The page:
From Bangladesh to Brazil, experience what it’s like to rescue sea turtles off the coast of Mexico or trudge through tropical rainforests searching for the next emerging deadly disease. EcoHealth Alliance scientists give you a snapshot from the field and personal accounts of conservation projects like these from around the world.
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Today is our last day in Nchelenge. In the course of the past five weeks in Zambia, I feel like I've received a crash course in malaria disease ecology. In just the two weeks in Nchelenge alone, we collected almost 2,000 mosquitoes, a nice start to Smita's dissertation work.
I joined our Brazilian team for some bat sampling in a pristine rainforest in Manaus Brazil.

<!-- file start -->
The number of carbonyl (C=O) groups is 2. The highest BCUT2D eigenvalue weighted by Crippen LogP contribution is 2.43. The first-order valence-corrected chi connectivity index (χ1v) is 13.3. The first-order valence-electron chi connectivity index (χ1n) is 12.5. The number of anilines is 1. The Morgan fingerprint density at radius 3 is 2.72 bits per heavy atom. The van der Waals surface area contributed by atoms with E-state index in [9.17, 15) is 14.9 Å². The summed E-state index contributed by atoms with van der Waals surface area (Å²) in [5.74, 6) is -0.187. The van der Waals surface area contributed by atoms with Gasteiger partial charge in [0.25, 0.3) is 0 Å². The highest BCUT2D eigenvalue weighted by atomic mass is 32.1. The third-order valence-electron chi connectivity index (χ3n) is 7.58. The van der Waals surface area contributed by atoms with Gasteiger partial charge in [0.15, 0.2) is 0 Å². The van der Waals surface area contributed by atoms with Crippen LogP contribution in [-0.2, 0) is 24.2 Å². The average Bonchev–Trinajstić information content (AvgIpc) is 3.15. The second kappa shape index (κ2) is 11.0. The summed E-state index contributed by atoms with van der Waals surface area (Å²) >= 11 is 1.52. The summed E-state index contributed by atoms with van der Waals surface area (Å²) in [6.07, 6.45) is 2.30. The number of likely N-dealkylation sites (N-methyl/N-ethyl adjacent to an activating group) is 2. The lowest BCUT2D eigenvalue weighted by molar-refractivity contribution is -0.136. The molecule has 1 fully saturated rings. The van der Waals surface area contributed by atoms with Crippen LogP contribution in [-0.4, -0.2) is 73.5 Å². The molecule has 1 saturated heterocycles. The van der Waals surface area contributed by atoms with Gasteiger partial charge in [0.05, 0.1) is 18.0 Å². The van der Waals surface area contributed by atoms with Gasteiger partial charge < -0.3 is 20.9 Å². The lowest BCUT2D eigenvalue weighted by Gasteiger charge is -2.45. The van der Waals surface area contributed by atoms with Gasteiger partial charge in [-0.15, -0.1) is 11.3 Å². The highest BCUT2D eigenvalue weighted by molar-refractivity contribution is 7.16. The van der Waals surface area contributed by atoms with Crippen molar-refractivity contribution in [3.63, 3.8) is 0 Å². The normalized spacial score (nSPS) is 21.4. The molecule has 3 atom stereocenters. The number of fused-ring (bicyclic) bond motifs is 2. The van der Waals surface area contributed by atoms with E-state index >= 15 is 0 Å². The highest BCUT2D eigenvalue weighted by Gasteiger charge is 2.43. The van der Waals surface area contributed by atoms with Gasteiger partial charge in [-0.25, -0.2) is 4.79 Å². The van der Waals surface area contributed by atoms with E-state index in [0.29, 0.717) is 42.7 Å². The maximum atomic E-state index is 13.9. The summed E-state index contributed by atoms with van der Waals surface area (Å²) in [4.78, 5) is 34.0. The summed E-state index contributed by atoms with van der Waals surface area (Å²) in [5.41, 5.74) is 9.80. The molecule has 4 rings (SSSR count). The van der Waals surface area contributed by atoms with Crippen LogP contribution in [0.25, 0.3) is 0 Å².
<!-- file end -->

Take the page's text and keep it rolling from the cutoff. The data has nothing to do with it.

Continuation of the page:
It's been almost two weeks since we left Macha for Nchelenge, but it feels as if it's been a very long time and a world apart, even though we have not left the country. Smita was sent to Macha to train one of the technical staff, Limonty, on how to perform DNA extractions and polymerase chain reaction (PCR) on mosquitoes so that all samples may be processed in country instead of being shipped to labs overseas.
Yesterday was another early morning for the team, we had gone to pick up light traps and perform more spray catches, this time by the Kenani stream, which feeds into Lake Mweru.
It is an early morning for us as we head over to meet the field team at the Tropical Disease Research Centre (TDRC) compound. The Johns Hopkins Malaria Institute is collaborating with the TDRC on the portion of the malaria ICEMR project occurring in Nchelenge.
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